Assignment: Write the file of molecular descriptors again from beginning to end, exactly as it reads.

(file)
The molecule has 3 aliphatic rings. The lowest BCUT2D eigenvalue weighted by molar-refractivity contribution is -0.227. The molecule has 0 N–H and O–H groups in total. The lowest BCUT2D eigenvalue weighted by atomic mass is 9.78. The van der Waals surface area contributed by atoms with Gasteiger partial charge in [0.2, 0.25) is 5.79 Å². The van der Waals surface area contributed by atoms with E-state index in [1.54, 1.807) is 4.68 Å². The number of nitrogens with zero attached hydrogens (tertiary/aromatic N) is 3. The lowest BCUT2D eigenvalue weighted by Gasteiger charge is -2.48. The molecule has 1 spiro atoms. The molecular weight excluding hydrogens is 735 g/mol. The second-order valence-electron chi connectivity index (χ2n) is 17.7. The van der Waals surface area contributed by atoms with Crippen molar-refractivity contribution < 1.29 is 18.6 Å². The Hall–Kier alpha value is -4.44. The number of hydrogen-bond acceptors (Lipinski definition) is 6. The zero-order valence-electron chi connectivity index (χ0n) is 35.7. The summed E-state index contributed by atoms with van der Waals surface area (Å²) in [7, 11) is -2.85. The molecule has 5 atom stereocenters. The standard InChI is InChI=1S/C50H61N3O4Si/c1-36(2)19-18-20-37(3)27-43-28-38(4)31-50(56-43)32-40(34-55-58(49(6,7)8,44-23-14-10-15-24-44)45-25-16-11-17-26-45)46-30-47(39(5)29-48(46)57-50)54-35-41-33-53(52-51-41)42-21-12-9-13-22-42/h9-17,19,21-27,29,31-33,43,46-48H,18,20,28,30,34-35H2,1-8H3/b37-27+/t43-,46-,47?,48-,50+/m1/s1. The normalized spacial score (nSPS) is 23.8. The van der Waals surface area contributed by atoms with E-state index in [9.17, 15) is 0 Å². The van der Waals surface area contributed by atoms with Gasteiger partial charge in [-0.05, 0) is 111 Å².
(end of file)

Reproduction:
The molecule has 3 aliphatic rings. The lowest BCUT2D eigenvalue weighted by molar-refractivity contribution is -0.227. The molecule has 0 N–H and O–H groups in total. The lowest BCUT2D eigenvalue weighted by atomic mass is 9.78. The van der Waals surface area contributed by atoms with Gasteiger partial charge in [0.2, 0.25) is 5.79 Å². The van der Waals surface area contributed by atoms with E-state index in [1.54, 1.807) is 4.68 Å². The number of nitrogens with zero attached hydrogens (tertiary/aromatic N) is 3. The lowest BCUT2D eigenvalue weighted by Gasteiger charge is -2.48. The molecule has 1 spiro atoms. The molecular weight excluding hydrogens is 735 g/mol. The second-order valence-electron chi connectivity index (χ2n) is 17.7. The van der Waals surface area contributed by atoms with Crippen molar-refractivity contribution < 1.29 is 18.6 Å². The Hall–Kier alpha value is -4.44. The number of hydrogen-bond acceptors (Lipinski definition) is 6. The zero-order valence-electron chi connectivity index (χ0n) is 35.7. The summed E-state index contributed by atoms with van der Waals surface area (Å²) in [7, 11) is -2.85. The molecule has 5 atom stereocenters. The standard InChI is InChI=1S/C50H61N3O4Si/c1-36(2)19-18-20-37(3)27-43-28-38(4)31-50(56-43)32-40(34-55-58(49(6,7)8,44-23-14-10-15-24-44)45-25-16-11-17-26-45)46-30-47(39(5)29-48(46)57-50)54-35-41-33-53(52-51-41)42-21-12-9-13-22-42/h9-17,19,21-27,29,31-33,43,46-48H,18,20,28,30,34-35H2,1-8H3/b37-27+/t43-,46-,47?,48-,50+/m1/s1. The normalized spacial score (nSPS) is 23.8. The van der Waals surface area contributed by atoms with E-state index in [9.17, 15) is 0 Å². The van der Waals surface area contributed by atoms with Gasteiger partial charge in [-0.05, 0) is 111 Å².